For those of you yearning for some hidden corner where peace and quiet hold hands with quality art and the chance for (self)exploration, “Ettore Fico” Museum might just do the trick. It is one of the latest additions to Turin’s (already) long list of art museums, open since 2009 and focusing mainly on international modern and contemporary creators and creations, but featuring interesting incursions into ancient art, too, just from a different perspective than we’re used to.
What makes a murderer? Can crime and criminal behavior really be predicted? Well, no, I’m not trying to sell you yet another spin-off of Philip K. Dick’s (or, for that matter, Spielberg’s) “Minority Report”, nor do I wish to engage into a hot debate concerning humanity’s penchant for violence. My only intention is that of bringing to your attention one of Turin’s hidden gems: the Museum of Criminal Anthropology “Cesare Lombroso”. Next time when you visit Turin, take a peek inside its fascinating (and at times quite creepy) halls.
After the huge success of the now-almost-ended Marilyn Monroe exhibition, Palazzo Madama dedicates yet another event to the miracle of femininity and its many shapes and expressions. This time, we’re talking about a more serious topic, closer to our present reality: a photography exhibition entitled “On the Front Line. Women Photojournalists in War Zones”, on display from October 7th to January 16th, 2017. It features 70 captions from the work of some of the most important female photojournalists sent to document, with empathy and compassion, the many faces of the wars breaking to pieces the so-called “third world”: Gaza, Palestine, Afghanistan, Syria, South Sudan, Central African Republic etc.
These days the curators at Venaria Reale are preparing yet another event to cement out undying love and devotion: a special exhibition dedicated to the Brueghel clan and their masterpieces, entitled “Brueghel. Masterpieces of Flemish Art” and starting September 21st and lasting until February 19th of next year.
The dispay is meant to bring togheter and put in an unifying light over 150 years of family art created during the 16th and the 17th centuries, namely the works of the master Peter Brueghel the Elder, his sons Pieter Brueghel the Younger and Jan Brueghel the Elder, grandson Jan Brueghel the Younger and great-grandson Abraham, together with paintings signed by Marten van Cleve, who greatly admired and emulated the first one.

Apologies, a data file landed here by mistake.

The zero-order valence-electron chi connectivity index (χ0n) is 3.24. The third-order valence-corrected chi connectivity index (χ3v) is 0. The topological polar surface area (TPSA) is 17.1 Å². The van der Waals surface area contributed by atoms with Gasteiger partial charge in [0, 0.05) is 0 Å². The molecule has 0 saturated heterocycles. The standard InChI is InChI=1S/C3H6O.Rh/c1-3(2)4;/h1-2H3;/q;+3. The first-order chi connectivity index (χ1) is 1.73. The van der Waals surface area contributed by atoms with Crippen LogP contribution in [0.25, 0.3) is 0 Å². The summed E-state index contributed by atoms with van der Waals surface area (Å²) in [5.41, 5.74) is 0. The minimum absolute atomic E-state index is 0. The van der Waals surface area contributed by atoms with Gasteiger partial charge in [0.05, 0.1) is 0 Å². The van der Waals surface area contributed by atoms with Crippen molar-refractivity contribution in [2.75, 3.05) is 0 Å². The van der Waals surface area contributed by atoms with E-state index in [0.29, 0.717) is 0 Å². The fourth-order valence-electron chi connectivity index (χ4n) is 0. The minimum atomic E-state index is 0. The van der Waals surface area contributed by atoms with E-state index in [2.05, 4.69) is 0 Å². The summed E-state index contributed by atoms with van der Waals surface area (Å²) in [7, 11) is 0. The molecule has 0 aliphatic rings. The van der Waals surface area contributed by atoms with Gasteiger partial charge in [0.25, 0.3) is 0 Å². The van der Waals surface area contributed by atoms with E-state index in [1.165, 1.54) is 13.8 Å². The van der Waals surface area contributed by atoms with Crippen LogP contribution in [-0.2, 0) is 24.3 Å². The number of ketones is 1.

Skip the line here
For those curious enough to explore and experience how it felt to actually live in one of the most opulent and luxurious royal estates in Europe (and not only) there is a glamorous exhibition entitled “The Wonders of the Tsars” in place at Venaria Reale. The display features around one hundred objects belonging to the Romanov Imperial Palace of Peterhof, Russia, such as paintings, dresses, porcelain, tapestry and precious stones, with large projections and images of the estate reinforcing the realism of the visit.
I recently found out there is another important photography exhibition not to be missed when in (or about) Turin. The die-hard fans of Magnum Photos and black and white pieces can put on their dancing shoes and revel in the news, there is a magnificent and very comprising Elliott Erwitt Retrospective happening these days, open until November 13th.
I have recently found out that CAMERA – THE ITALIAN CENTRE FOR PHOTOGRAPHY (i.e. Centro Italiano per la Fotografia) features until August 14th an exceptional event dedicated to none other than Edward Weston, one of the most innovative and influential artists of his time, deemed to have changed the way we see modern photography.
If you are intent on giving Turin and its (furnace-like) heat a chance during the summer you may also want to take into consideration a short trip to the city center, where Palazzo Madama welcomes you with a very posh and quite melancholic exhibition open to all Marilyn Monroe fans out there.
The event, entitled “La donna oltre il mito” (The Woman Beyond the Myth) wishes to depict the real woman behind all the Hollywood glamour, the person and not the flamboyant diva bent on seducing with her pouty lips and luscious body.
“Those who wonder discover that this in itself is a wonder.” (M.C. Escher)
I know, I know, Milan is not Turin. Still, it is only one hour and a half away, either by car or by train. And it’s worth it.
One of Milan’s finest, also close to the Dome and to the Scala Theatre, Palazzo Reale houses these days an event dedicated to M.C. Escher and to his impossible realities, featuring more than 200 pieces of his woodart, lithographs, and mezzotints.